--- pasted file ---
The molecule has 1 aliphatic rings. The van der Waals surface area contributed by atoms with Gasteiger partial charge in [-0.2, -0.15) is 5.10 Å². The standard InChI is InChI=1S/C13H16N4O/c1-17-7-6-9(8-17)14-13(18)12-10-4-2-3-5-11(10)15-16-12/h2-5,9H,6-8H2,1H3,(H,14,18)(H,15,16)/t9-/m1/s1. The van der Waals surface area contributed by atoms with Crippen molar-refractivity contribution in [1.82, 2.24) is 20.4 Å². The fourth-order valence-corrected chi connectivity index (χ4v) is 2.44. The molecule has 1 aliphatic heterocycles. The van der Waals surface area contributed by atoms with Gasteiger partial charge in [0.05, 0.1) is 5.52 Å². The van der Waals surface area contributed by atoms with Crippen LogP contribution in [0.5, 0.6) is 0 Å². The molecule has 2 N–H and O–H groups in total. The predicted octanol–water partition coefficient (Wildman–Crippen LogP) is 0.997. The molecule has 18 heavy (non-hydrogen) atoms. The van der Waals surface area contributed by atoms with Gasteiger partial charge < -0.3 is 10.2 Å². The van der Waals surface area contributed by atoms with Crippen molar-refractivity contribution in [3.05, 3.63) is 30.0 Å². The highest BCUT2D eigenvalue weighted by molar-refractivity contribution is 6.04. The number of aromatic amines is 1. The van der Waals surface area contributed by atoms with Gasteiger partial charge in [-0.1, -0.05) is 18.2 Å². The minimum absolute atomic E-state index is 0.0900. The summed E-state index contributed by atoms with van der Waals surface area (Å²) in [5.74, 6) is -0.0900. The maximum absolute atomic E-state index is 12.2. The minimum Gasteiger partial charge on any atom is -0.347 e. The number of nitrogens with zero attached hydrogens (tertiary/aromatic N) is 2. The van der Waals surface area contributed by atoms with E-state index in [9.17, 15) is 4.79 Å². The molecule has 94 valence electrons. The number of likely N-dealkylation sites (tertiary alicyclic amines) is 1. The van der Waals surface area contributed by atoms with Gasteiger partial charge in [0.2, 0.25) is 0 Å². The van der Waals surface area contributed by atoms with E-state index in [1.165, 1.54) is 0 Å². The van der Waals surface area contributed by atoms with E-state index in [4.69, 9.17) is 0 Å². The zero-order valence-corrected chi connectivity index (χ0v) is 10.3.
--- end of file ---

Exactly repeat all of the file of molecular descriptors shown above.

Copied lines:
The molecule has 1 aliphatic rings. The van der Waals surface area contributed by atoms with Gasteiger partial charge in [-0.2, -0.15) is 5.10 Å². The standard InChI is InChI=1S/C13H16N4O/c1-17-7-6-9(8-17)14-13(18)12-10-4-2-3-5-11(10)15-16-12/h2-5,9H,6-8H2,1H3,(H,14,18)(H,15,16)/t9-/m1/s1. The van der Waals surface area contributed by atoms with Crippen molar-refractivity contribution in [1.82, 2.24) is 20.4 Å². The fourth-order valence-corrected chi connectivity index (χ4v) is 2.44. The molecule has 1 aliphatic heterocycles. The van der Waals surface area contributed by atoms with Gasteiger partial charge in [0.05, 0.1) is 5.52 Å². The van der Waals surface area contributed by atoms with Crippen LogP contribution in [0.5, 0.6) is 0 Å². The molecule has 2 N–H and O–H groups in total. The predicted octanol–water partition coefficient (Wildman–Crippen LogP) is 0.997. The molecule has 18 heavy (non-hydrogen) atoms. The van der Waals surface area contributed by atoms with Gasteiger partial charge < -0.3 is 10.2 Å². The van der Waals surface area contributed by atoms with Crippen molar-refractivity contribution in [3.05, 3.63) is 30.0 Å². The highest BCUT2D eigenvalue weighted by molar-refractivity contribution is 6.04. The number of aromatic amines is 1. The van der Waals surface area contributed by atoms with Gasteiger partial charge in [-0.1, -0.05) is 18.2 Å². The minimum absolute atomic E-state index is 0.0900. The summed E-state index contributed by atoms with van der Waals surface area (Å²) in [5.74, 6) is -0.0900. The maximum absolute atomic E-state index is 12.2. The minimum Gasteiger partial charge on any atom is -0.347 e. The number of nitrogens with zero attached hydrogens (tertiary/aromatic N) is 2. The van der Waals surface area contributed by atoms with E-state index in [9.17, 15) is 4.79 Å². The molecule has 94 valence electrons. The number of likely N-dealkylation sites (tertiary alicyclic amines) is 1. The van der Waals surface area contributed by atoms with Gasteiger partial charge in [0.2, 0.25) is 0 Å². The van der Waals surface area contributed by atoms with E-state index in [1.165, 1.54) is 0 Å². The van der Waals surface area contributed by atoms with E-state index in [4.69, 9.17) is 0 Å². The zero-order valence-corrected chi connectivity index (χ0v) is 10.3.